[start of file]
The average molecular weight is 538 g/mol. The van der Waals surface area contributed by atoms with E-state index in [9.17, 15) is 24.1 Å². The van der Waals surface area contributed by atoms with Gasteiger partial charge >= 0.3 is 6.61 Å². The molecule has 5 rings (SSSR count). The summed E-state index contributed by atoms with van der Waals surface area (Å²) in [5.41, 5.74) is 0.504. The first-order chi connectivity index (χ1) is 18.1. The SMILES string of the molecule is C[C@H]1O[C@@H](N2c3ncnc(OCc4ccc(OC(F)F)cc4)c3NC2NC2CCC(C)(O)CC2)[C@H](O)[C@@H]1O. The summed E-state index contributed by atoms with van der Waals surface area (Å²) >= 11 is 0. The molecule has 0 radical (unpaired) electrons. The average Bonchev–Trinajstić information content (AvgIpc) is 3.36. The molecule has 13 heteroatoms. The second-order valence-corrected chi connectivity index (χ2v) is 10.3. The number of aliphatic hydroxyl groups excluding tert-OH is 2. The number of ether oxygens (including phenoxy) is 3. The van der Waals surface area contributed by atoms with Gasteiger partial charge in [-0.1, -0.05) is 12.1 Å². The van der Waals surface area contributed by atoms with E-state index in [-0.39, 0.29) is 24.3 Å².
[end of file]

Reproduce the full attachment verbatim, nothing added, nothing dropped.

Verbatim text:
The average molecular weight is 538 g/mol. The van der Waals surface area contributed by atoms with E-state index in [9.17, 15) is 24.1 Å². The van der Waals surface area contributed by atoms with Gasteiger partial charge >= 0.3 is 6.61 Å². The molecule has 5 rings (SSSR count). The summed E-state index contributed by atoms with van der Waals surface area (Å²) in [5.41, 5.74) is 0.504. The first-order chi connectivity index (χ1) is 18.1. The SMILES string of the molecule is C[C@H]1O[C@@H](N2c3ncnc(OCc4ccc(OC(F)F)cc4)c3NC2NC2CCC(C)(O)CC2)[C@H](O)[C@@H]1O. The summed E-state index contributed by atoms with van der Waals surface area (Å²) >= 11 is 0. The molecule has 0 radical (unpaired) electrons. The average Bonchev–Trinajstić information content (AvgIpc) is 3.36. The molecule has 13 heteroatoms. The second-order valence-corrected chi connectivity index (χ2v) is 10.3. The number of aliphatic hydroxyl groups excluding tert-OH is 2. The number of ether oxygens (including phenoxy) is 3. The van der Waals surface area contributed by atoms with Gasteiger partial charge in [-0.1, -0.05) is 12.1 Å². The van der Waals surface area contributed by atoms with E-state index in [-0.39, 0.29) is 24.3 Å².